Technically Incorrect offers a slightly twisted take on the tech that's taken over our lives.
Do you hear childish arguments uttered by allegedly adult politicians and wonder if you can cope anymore?
Do you fear, in fact, that the US is no longer the place for you?
Do you wonder whether a departure to the nifty north is the only way to avoid the coming cataclysm?
Spotify would like to help, by choosing the perfect song for your departure. It's Flo'rida's "My House."
I know this because the streaming service launched a new ad campaign this week. In one ad, we see a couple who's had enough. They're not only moving, they're taking their whole house with them. After all, a poll from earlier this month found that 28 percent of Americans are thinking of heading for northern enlightenment should Republican front-runner Donald Trump win the presidential race.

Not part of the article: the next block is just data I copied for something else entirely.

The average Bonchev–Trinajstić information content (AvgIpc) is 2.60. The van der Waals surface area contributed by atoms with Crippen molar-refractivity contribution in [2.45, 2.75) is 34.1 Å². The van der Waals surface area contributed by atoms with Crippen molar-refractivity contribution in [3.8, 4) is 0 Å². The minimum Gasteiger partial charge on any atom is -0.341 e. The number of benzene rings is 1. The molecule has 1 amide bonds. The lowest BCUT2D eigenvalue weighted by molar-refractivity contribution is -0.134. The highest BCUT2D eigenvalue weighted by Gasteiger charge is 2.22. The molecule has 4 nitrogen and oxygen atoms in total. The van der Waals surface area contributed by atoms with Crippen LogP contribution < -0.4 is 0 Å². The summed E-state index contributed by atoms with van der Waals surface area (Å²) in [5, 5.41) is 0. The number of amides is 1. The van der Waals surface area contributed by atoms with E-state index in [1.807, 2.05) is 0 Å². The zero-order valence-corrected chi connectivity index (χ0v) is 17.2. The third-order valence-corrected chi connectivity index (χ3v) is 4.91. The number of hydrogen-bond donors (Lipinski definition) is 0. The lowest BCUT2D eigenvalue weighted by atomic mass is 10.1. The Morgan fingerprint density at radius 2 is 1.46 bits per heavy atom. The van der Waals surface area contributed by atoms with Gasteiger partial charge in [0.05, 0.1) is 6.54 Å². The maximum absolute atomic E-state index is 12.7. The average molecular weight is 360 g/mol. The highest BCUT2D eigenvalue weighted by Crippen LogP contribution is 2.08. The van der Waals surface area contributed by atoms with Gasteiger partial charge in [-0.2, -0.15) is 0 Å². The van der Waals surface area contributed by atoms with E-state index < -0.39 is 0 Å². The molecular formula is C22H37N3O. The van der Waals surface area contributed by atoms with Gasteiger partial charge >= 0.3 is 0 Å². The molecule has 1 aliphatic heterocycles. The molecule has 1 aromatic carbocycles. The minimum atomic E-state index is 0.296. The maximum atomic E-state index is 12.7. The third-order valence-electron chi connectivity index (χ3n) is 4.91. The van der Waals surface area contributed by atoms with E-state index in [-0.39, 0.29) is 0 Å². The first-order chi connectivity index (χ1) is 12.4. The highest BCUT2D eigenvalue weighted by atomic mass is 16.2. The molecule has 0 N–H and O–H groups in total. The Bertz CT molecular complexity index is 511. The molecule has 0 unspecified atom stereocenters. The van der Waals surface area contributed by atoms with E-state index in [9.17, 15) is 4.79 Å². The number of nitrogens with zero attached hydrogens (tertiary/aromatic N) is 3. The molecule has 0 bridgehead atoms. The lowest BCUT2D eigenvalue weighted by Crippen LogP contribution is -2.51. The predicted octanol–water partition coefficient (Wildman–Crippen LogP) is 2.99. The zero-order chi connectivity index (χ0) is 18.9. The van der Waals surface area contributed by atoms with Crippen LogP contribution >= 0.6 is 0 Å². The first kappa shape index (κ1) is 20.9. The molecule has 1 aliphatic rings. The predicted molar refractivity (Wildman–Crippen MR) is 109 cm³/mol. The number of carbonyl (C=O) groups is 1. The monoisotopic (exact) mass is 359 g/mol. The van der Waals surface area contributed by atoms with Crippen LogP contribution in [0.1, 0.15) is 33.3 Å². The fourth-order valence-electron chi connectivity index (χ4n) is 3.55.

"If you choose Canada this November," says the ad, "let 'My House' be your soundtrack."
This, though, is just one rousing ad in the new campaign.
Another features nuns who are stirred beyond their usual comportment. They seem to be in the throes of ecstasy -- rock 'n' roll ecstasy, that is. Yes, in church.
What is this blasphemy? Oh, it's only a reminder that the pope has released a rock album. This is followed by the suggestion that you download the "Thou Shalt Rock" playlist.
A third ad recreates a scene from the '80s movie "The NeverEnding Story." Here we see Atreyu, the movie's hero, still flying through the clouds. Yes, he's riding Falkor, his hairy mythical animal.
But wait, that's Noah Hathaway, the same actor who played Atreyu as a 12-year-old. Now he's 44. And the music? Should you have wiped it from your central cortex, it's by Limahl.
"I can't believe after all these years people are still listening to this song," quips adult Atreyu.
Spotify's ads exude the pleasant confidence that the company is savoring the competition.
Building a brand isn't easy. It's like moving to Canada. It seems like a good idea, but then you encounter certain realities. One might be that music has become a commodity and we just don't care about it like we used to -- unless we're ecstatic nuns, of course.